Kaya turned in her red heels and clicked, clacked across the room and back into the hallway of the hospital. A man sitting in the chair that was right outside of the room stood quickly to his full height as soon as Kaya came into his sight. “You’re done visiting Mom already? Is she awake?”

Kaya sighed heavily and rolled her eyes. She put her hand on her hip and appraised her brother, three years her junior, with critical eyes. His hair was in a short curly afro, his sweater was slightly too big, and his brown eyes large with worry. “She’s not awake,” she replied shortly.

“Before she went to sleep she said she really wants to see you, Kaya,” Keith reminded her, as if he had not called her fifteen times this morning trying to get her to come down to this dreadful hospital saying that exact statement.

“She can see me in her dreams,” Kaya responded, earning a small gasp from Keith as she walked away without bothering to wait for him to say anything. She strode down the hall in her pencil skirt and blazer before locating a restroom and entering it. Kaya looked in the mirror and stared into her own blank, brown eyes. Her curly chestnut brown hair had long ago been straightened so that it rested gracefully on her shoulders. She pulled a tube of lipstick from her purse and slowly began to apply it to her thick, pouty lips. Her hand shook as she stared into the mirror now; her eyes slowly began to well with stinging tears that she wiped away forcefully with the back of her hand.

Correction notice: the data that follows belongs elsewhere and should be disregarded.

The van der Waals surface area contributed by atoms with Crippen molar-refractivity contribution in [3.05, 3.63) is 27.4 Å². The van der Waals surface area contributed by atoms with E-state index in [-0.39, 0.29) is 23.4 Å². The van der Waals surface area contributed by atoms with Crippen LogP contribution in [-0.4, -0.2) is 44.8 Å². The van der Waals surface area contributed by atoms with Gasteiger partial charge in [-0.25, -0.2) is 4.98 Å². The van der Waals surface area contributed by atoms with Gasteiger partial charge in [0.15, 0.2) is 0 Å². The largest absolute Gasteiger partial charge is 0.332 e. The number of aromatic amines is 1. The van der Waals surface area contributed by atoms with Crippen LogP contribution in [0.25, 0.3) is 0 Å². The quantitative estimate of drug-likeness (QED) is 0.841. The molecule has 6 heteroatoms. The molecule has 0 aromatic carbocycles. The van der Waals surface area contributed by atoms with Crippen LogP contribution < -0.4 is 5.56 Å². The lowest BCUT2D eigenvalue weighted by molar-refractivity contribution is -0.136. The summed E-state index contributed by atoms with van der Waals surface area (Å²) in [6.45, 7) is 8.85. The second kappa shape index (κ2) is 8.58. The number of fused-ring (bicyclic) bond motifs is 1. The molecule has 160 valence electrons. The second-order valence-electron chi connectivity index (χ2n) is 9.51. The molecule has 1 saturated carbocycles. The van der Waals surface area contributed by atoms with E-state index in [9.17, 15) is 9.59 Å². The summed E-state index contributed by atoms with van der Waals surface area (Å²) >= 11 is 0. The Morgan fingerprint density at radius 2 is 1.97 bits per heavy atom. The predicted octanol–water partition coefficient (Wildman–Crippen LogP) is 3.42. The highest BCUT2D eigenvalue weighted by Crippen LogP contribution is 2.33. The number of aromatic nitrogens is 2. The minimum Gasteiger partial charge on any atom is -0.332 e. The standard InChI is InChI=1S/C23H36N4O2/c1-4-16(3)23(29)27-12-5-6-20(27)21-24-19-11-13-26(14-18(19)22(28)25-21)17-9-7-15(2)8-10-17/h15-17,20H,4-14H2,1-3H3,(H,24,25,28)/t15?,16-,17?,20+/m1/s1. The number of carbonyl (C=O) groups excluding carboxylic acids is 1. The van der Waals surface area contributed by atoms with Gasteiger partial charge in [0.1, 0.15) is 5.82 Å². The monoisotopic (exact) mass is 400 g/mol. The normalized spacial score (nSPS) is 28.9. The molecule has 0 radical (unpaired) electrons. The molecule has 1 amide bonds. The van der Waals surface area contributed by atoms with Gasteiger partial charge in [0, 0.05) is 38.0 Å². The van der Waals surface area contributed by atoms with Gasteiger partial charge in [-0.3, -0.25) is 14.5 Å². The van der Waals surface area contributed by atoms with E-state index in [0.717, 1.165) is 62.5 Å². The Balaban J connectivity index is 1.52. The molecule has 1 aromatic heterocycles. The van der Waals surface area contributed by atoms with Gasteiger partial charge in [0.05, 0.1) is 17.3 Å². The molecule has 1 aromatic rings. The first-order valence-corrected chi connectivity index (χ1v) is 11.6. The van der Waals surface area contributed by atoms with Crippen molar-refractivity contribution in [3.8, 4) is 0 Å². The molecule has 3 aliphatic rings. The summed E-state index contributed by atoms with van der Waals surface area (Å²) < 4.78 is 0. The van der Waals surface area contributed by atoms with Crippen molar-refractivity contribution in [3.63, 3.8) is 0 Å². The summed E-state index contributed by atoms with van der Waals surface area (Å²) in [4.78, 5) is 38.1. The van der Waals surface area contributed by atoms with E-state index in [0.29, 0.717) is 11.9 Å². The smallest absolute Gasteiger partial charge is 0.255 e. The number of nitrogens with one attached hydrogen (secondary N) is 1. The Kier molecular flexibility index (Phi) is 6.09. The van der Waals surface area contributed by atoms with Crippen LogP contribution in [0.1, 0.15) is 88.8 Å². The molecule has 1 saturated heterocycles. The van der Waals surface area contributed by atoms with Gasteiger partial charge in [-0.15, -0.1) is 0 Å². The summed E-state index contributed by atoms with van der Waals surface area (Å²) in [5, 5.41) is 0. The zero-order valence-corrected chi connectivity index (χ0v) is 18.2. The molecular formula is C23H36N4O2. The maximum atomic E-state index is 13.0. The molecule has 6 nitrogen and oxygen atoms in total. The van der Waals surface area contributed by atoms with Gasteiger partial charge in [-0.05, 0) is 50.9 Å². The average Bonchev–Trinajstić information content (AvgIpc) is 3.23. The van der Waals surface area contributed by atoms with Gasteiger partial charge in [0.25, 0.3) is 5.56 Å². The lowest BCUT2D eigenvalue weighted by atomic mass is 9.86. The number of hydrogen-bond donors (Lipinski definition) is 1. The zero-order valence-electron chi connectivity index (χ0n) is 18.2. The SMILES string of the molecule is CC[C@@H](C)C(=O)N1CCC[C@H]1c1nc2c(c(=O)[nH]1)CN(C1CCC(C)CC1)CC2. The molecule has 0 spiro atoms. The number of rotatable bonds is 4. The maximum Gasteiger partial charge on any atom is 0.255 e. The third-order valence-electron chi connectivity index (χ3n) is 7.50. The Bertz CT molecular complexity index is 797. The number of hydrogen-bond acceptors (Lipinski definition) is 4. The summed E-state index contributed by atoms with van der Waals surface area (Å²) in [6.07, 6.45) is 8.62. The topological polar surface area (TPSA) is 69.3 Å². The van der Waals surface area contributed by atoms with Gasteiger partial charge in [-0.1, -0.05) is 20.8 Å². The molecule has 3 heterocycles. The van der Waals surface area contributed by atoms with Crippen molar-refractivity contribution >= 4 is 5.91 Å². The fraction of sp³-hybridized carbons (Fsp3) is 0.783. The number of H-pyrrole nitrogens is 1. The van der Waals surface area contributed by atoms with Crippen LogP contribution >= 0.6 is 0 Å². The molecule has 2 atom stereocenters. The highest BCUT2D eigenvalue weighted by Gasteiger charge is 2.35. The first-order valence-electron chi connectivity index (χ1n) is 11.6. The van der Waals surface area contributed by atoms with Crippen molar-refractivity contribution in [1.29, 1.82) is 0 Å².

Kaya jumped slightly when the door suddenly swung open. Her eyes, now pink from attempting to hold back her tears examined a girl who looked to be about fourteen. The girl wore ripped skinny jeans, dirty gym shoes, and a black graphic t-shirt. Her thick black hair was pulled into a ponytail and her caramel colored skin was riddled with freckles. The girl sighed and walked to the nearest sink and began to wash her hands. Kaya imitated the girl.

“What’s wrong with you? You sick or somethin’?” the girl suddenly asked her as she began to pump out the coarse brown paper towels from the paper-towel dispenser.

“I’m not,” Kaya replied, taking a critical look at the younger female, “my mother is,” Kaya laughed bitterly and looked back into the mirror, “I’m crying because everyone expects me to be all sad that she’s in the hospital. But who cares? She didn’t do anything for me or my brother when we were younger!” Kaya spat out, surprising even herself at her sudden admission to a complete stranger; a child at that.

The girl looked as if she was actually chewing on Kaya’s words before she smacked her lips and spoke again. “How come she didn’t do nothin’ for you? You look like she did lots for you.”